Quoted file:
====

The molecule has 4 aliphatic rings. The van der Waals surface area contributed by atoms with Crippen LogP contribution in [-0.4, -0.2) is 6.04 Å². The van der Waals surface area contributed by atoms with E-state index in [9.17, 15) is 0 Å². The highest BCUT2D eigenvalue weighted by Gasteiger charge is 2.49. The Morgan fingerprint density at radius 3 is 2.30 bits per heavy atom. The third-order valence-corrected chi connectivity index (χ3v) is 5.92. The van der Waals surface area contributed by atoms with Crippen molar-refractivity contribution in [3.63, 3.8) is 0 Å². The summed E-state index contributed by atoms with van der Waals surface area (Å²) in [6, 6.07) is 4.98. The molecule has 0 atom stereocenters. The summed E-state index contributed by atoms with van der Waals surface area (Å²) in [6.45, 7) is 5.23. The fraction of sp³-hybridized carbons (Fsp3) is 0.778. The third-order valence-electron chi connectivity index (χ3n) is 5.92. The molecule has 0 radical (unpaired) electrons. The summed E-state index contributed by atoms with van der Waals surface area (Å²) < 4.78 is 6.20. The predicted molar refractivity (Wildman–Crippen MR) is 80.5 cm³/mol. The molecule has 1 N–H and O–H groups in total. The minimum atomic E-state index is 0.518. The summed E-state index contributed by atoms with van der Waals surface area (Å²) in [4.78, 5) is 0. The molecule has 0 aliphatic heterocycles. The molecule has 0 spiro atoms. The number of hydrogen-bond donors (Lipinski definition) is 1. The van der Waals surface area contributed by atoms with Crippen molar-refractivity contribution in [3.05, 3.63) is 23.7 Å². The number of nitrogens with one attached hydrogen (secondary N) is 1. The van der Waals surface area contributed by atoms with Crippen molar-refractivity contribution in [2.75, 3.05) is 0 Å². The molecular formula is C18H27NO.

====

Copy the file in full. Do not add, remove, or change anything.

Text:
The molecule has 4 aliphatic rings. The van der Waals surface area contributed by atoms with Crippen LogP contribution in [-0.4, -0.2) is 6.04 Å². The van der Waals surface area contributed by atoms with E-state index in [9.17, 15) is 0 Å². The highest BCUT2D eigenvalue weighted by Gasteiger charge is 2.49. The Morgan fingerprint density at radius 3 is 2.30 bits per heavy atom. The third-order valence-corrected chi connectivity index (χ3v) is 5.92. The van der Waals surface area contributed by atoms with Crippen molar-refractivity contribution in [3.63, 3.8) is 0 Å². The summed E-state index contributed by atoms with van der Waals surface area (Å²) in [6, 6.07) is 4.98. The molecule has 0 atom stereocenters. The summed E-state index contributed by atoms with van der Waals surface area (Å²) in [6.45, 7) is 5.23. The fraction of sp³-hybridized carbons (Fsp3) is 0.778. The third-order valence-electron chi connectivity index (χ3n) is 5.92. The molecule has 0 radical (unpaired) electrons. The summed E-state index contributed by atoms with van der Waals surface area (Å²) < 4.78 is 6.20. The predicted molar refractivity (Wildman–Crippen MR) is 80.5 cm³/mol. The molecule has 1 N–H and O–H groups in total. The minimum atomic E-state index is 0.518. The summed E-state index contributed by atoms with van der Waals surface area (Å²) in [4.78, 5) is 0. The molecule has 0 aliphatic heterocycles. The molecule has 0 spiro atoms. The number of hydrogen-bond donors (Lipinski definition) is 1. The van der Waals surface area contributed by atoms with Crippen molar-refractivity contribution in [3.05, 3.63) is 23.7 Å². The number of nitrogens with one attached hydrogen (secondary N) is 1. The van der Waals surface area contributed by atoms with Crippen molar-refractivity contribution in [2.75, 3.05) is 0 Å². The molecular formula is C18H27NO.